Creative Color's jumbo-size digital graphics make a big splash in Utah.
Ask the average Utah resident if they have heard of Salt Lake City-based digital imaging company Creative Color and you will likely be met with a befuddled, "Who?" However, residents quickly recognize the company's work - such as the giant 168 feet by 30 feet images of Karl Malone and John Stockton decorating the Delta Center during the NBA playoffs. Ask again if Creative Color rings a bell and their faces light up and they say, "Oh, you mean THOSE guys!"
Well, "those guys" are at it again. Creative Color has used its unique digital imaging system to create a building wrap for NuSkin's corporate headquarters in Provo, Utah. Even if it weren't so visually striking, the wrap would be notable for its size alone. The image on the front of the building, which features diver Rachelle Smith Kunkel, is a full 70 feet tall and 20 feet wide! The side panels reverse those dimensions and are 70 feet wide and 20 feet tall. Here's another impressive number: It took 5,000 sq. ft. of adhesive-backed vinyl to create the entire project.
Dan Tueller of NuSkin created thefor the project. The company is an Olympic sponsor and the firm's marketing department wanted to create something exciting in time for the Sydney Games. "They wanted something really spectacular that would cause a splash," explains Tueller.
After months of drafts, revisions and meetings, Tueller finally submitted his design, but the hard part was just beginning. Now it was up to Creative Color to make his vision a reality. "We were very nervous and didn't know what to expect," Tueller admits. A mere ten days later, NuSkin's headquarters was draped in exciting images of athletes in action. "It was a long, tedious process, but they (Creative Color) did a great job," says Tueller. His next project? A winter sports-themed design for the 2002 Winter Games in Utah.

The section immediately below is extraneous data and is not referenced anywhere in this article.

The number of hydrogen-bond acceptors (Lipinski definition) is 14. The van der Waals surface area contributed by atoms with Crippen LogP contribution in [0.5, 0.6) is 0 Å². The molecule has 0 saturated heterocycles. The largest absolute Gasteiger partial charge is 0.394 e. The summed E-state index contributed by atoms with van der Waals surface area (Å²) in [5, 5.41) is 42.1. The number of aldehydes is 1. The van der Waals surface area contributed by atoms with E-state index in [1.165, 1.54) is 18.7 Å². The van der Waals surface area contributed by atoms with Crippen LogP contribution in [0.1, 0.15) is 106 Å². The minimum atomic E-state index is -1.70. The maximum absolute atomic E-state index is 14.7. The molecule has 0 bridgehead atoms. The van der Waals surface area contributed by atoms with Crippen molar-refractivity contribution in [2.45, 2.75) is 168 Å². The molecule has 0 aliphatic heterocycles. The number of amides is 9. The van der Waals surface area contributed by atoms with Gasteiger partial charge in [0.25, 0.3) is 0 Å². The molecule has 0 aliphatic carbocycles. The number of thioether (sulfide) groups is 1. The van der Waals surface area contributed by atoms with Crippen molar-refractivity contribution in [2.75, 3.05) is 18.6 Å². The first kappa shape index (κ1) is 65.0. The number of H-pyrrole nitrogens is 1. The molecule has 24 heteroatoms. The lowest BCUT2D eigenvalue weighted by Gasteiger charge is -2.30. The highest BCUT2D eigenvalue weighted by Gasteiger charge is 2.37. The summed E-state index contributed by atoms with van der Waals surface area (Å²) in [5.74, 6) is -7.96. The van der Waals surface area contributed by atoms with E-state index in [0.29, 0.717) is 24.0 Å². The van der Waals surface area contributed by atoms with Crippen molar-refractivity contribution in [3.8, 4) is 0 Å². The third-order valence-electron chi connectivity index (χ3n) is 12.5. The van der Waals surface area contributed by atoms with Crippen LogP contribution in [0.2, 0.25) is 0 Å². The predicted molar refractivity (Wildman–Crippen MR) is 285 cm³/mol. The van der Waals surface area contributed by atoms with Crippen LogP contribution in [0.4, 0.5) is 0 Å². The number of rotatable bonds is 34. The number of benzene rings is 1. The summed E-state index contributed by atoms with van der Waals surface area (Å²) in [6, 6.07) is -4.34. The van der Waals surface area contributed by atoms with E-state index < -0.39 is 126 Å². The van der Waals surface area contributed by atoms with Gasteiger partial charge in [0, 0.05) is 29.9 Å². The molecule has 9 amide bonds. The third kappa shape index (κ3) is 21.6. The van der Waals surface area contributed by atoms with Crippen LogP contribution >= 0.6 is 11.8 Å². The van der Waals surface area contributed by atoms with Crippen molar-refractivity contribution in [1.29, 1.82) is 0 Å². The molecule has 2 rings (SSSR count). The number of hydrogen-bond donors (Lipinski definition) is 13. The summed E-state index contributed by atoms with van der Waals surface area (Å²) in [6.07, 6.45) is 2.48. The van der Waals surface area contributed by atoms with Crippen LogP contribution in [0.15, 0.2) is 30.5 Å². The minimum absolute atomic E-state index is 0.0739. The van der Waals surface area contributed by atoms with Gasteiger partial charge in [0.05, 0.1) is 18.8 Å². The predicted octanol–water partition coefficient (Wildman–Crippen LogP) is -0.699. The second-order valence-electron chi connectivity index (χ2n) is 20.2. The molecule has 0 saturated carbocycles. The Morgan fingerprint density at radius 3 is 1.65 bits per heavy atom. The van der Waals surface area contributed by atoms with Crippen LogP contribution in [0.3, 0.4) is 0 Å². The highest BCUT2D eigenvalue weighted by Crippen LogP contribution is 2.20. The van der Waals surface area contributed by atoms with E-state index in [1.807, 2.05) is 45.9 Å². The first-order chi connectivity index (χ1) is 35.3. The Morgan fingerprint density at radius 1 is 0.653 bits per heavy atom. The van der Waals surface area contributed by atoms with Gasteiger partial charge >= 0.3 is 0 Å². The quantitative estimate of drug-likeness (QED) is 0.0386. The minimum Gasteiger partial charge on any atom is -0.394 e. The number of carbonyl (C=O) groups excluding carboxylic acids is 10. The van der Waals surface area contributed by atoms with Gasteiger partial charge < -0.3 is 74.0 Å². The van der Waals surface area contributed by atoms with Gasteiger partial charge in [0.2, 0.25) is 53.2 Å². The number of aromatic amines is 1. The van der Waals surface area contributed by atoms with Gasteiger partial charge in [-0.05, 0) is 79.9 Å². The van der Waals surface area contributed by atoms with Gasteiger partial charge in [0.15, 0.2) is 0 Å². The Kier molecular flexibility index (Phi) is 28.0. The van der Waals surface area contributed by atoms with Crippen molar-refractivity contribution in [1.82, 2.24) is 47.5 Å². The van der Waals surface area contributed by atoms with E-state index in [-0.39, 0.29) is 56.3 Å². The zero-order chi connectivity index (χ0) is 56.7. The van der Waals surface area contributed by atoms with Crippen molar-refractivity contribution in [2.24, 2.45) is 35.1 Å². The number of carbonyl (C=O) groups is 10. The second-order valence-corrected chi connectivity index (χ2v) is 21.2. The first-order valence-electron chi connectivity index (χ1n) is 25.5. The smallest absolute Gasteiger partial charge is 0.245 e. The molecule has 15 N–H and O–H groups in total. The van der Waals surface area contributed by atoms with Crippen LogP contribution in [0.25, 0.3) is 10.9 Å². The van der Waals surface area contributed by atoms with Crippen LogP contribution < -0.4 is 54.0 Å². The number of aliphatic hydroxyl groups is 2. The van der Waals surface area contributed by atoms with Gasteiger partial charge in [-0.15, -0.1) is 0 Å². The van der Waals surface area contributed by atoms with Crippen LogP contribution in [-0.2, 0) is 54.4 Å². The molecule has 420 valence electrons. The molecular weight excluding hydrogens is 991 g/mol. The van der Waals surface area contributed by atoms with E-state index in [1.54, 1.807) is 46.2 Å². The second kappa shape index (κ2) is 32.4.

When Kirk Green bought Creative Color in 1987, he says it was "a tiny photo lab with five employees." After Green noticed a growing segment of the business was producing enlarged prints, the company began to focus on large images. The computer revolution was the next factor, allowing them to create oversized digital graphics that would have been impossible before. Creative Color's ability to create large-scale customized graphics for their clients became its trademark. "I think our strength is in customized pieces," says Green.
For those of you who are wondering, Creative Color has done work in malls before. They were commissioned by the Towne Center Mall in Provo, Utah to provide temporary graphics for various promotions.
Now that the company has established its ability to produce graphics of any size, the next frontier is quality. "In the past, all you had to be was big" to gain attention with graphics, says Green, but customers are increasingly expecting higher resolution and sharper colors. Green feels theis still improving rapidly and says, "The images are getting better. They're cleaner, they're sharper."
Of course, a project like the NuSkin building has other challenges beyond the quality of the image, such as getting the image to stick to the building. Creative Color has worked with companies like 3M for years to find the right adhesives for these tricky custom projects. "Not only does it have to look good and be structurally sound," explains Green. "It has to come off. That's the tricky part."
With printing technology advancing so rapidly, there is virtually no limit to what Creative Color might be doing five years from now. With so many shopping center owners and developers looking for ways to include visual design in their centers, this process may be the wave of the future.
Imagine having the walls of your food court covered with a custom-made digital image. Or large, themed murals decorating the outside walls of the center. With Creative Color, the only limit is your imagination.